The complication of issues such as Anthony was dealing with in his marriage can take a long time to sort through, and years can go by before a decision can be made and appropriate action taken.  If he had initially been given better information in the form of a better understanding of the scriptures relevant to his situation, and if he had been nurtured by his peers in the church, he could have made better informed choices more quickly.  Instead he was held back from being able to make those decisions which would have saved both himself and his wife from a failed marriage and its accompanying sorrow and grief.  Anthony had become so tired of living a lie, hiding his desires and emptiness and loneliness, that it must have been hell for him. 

All Christians have struggles and issues that they have to deal with, and Anthony Venn-Brown is not alone in this respect.  He was not helped by those in the church who should have rallied around him and his wife, and their inflexible attitude and narrow theology made them hard and heartless when Anthony and his family desperately needed understanding, compassion and guidance.  Anthony should never have been put in the position of having to choose between his sexual orientation and his God, but rather, shown how he could live with them both; he should never have been put through the mill in the form of destructive reparative conversion therapy, exorcisms, and other crazy methods by those in his church from whom he sought counsel and guidance.  Eventually he was broken by them and then cast aside like a tea bag when its usefulness has been wrung out of it.

In essence, Anthony’s problem was straightforward – it was a conflict between his sexual orientation and desires and the word of God.  But it was complicated by Christians who didn’t understand and therefore couldn’t help.  The conflict should have been resolved by coming to terms with the fact that God made him with of all his faculties and desires, including his sexuality, being thankful for it, and living to the glory of God.  And if the Assemblies of God didn’t want him, he could have asked God who would have given him another sphere within which to work.  Anthony’s sexual orientation was never a problem with God.  If it was, how could he have achieved so much in his evangelising and church planting?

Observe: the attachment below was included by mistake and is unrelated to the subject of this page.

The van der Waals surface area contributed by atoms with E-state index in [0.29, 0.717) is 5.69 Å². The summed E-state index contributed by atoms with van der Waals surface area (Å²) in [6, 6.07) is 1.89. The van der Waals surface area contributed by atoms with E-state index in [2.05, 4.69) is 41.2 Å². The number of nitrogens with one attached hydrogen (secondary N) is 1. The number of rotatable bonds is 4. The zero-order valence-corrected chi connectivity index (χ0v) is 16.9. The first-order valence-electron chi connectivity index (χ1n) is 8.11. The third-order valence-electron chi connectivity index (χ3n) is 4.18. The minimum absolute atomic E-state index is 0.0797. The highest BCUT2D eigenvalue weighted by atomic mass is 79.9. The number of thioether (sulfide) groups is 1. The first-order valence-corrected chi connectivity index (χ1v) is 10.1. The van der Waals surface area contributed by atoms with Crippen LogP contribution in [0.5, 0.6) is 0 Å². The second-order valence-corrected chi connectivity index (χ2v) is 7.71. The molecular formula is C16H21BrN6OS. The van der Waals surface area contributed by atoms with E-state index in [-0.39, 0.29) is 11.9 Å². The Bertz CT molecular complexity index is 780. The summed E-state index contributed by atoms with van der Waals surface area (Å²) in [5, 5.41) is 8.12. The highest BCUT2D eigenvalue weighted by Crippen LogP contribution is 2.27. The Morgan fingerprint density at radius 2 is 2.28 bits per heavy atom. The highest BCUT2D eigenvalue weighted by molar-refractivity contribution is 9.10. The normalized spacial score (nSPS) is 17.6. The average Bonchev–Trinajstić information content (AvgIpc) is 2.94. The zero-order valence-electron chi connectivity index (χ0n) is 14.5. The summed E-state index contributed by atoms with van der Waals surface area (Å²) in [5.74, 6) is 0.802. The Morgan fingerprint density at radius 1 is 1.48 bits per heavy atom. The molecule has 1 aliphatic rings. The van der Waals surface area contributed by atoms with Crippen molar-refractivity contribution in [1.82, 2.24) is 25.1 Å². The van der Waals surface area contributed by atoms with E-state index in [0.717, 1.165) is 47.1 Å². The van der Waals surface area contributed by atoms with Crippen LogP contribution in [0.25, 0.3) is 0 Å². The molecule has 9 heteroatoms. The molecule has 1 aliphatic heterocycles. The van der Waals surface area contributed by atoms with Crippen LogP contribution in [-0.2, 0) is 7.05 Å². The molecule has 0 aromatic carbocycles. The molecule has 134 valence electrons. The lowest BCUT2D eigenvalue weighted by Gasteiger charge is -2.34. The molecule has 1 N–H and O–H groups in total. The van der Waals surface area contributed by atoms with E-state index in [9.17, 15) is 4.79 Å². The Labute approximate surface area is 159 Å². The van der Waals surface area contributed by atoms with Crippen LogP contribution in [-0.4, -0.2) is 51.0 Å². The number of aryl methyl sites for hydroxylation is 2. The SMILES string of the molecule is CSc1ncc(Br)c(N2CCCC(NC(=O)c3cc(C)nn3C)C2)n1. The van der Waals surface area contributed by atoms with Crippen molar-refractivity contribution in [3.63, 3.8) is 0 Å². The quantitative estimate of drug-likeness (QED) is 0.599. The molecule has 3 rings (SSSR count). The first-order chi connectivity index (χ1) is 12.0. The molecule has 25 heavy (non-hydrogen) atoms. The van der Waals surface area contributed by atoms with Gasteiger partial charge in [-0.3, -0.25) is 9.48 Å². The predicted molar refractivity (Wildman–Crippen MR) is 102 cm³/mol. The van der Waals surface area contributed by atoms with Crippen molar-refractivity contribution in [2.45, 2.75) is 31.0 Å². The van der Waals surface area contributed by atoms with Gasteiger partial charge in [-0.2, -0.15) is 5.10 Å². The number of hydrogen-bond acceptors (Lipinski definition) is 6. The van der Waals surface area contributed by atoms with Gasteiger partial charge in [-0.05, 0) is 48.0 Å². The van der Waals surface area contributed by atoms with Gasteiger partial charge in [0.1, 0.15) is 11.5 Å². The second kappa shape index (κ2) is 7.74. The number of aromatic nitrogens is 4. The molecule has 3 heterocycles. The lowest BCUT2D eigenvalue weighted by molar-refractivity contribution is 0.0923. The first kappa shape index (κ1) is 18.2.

“For it was you who formed my inward parts; you knit me together in my mother’s womb.  I praise you, for I am fearfully and wonderfully made….My frame was not hidden from you, when I was being made in secret….Your eyes beheld my unformed substance.  In your book were written all the days that were formed for me, when none of them as yet existed” (Ps 139:14-15 NRSV).

References

Bennett, D. and Wright, N. T.  “A War of Loves”, 2018, Zondervan, Grand Rapids, Michigan

Edser, Dr. S, “Being Gay, Being Christian: You Can Be Both”, Exisle Publishing, Wollombi, NSW, and Auckland, NZ, copyright Stuart Edser, 2012

Helminiak, D. A., 2000, What the Bible Really Says About Homosexuality, Alamo Square Press; Millennium Edition; for Kindle

Perry, Jackie Hill, 2018. Gay Girl, Good God, B & H Books, Nashville, Tennessee

Venn-Brown, Anthony. 2015, A Life of Unlearning – a journey to find the truth, New Holland Publishers (Australia) Pty Ltd, Sydney, Auckland, London, Cape Town

“Gay Christian 101” is a gay website and a rich source of helpful bible exposition of bible teaching